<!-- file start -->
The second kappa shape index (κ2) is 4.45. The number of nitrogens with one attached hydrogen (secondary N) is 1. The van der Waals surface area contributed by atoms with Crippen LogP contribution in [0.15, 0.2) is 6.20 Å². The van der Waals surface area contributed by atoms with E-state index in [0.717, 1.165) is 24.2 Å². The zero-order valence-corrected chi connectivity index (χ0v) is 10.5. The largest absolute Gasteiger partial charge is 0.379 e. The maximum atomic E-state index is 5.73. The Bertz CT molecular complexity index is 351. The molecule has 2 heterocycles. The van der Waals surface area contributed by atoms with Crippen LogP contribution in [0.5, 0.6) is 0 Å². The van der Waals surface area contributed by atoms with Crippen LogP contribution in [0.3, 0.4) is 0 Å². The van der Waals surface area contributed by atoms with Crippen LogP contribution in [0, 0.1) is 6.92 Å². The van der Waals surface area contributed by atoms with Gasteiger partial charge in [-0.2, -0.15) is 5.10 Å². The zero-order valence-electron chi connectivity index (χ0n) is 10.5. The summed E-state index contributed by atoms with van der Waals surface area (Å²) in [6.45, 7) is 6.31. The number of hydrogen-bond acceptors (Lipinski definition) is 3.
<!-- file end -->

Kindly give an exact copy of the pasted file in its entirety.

The second kappa shape index (κ2) is 4.45. The number of nitrogens with one attached hydrogen (secondary N) is 1. The van der Waals surface area contributed by atoms with Crippen LogP contribution in [0.15, 0.2) is 6.20 Å². The van der Waals surface area contributed by atoms with E-state index in [0.717, 1.165) is 24.2 Å². The zero-order valence-corrected chi connectivity index (χ0v) is 10.5. The largest absolute Gasteiger partial charge is 0.379 e. The maximum atomic E-state index is 5.73. The Bertz CT molecular complexity index is 351. The molecule has 2 heterocycles. The van der Waals surface area contributed by atoms with Crippen LogP contribution in [0.5, 0.6) is 0 Å². The van der Waals surface area contributed by atoms with Crippen LogP contribution in [0.3, 0.4) is 0 Å². The van der Waals surface area contributed by atoms with Crippen LogP contribution in [0, 0.1) is 6.92 Å². The van der Waals surface area contributed by atoms with Gasteiger partial charge in [-0.2, -0.15) is 5.10 Å². The zero-order valence-electron chi connectivity index (χ0n) is 10.5. The summed E-state index contributed by atoms with van der Waals surface area (Å²) in [6.45, 7) is 6.31. The number of hydrogen-bond acceptors (Lipinski definition) is 3.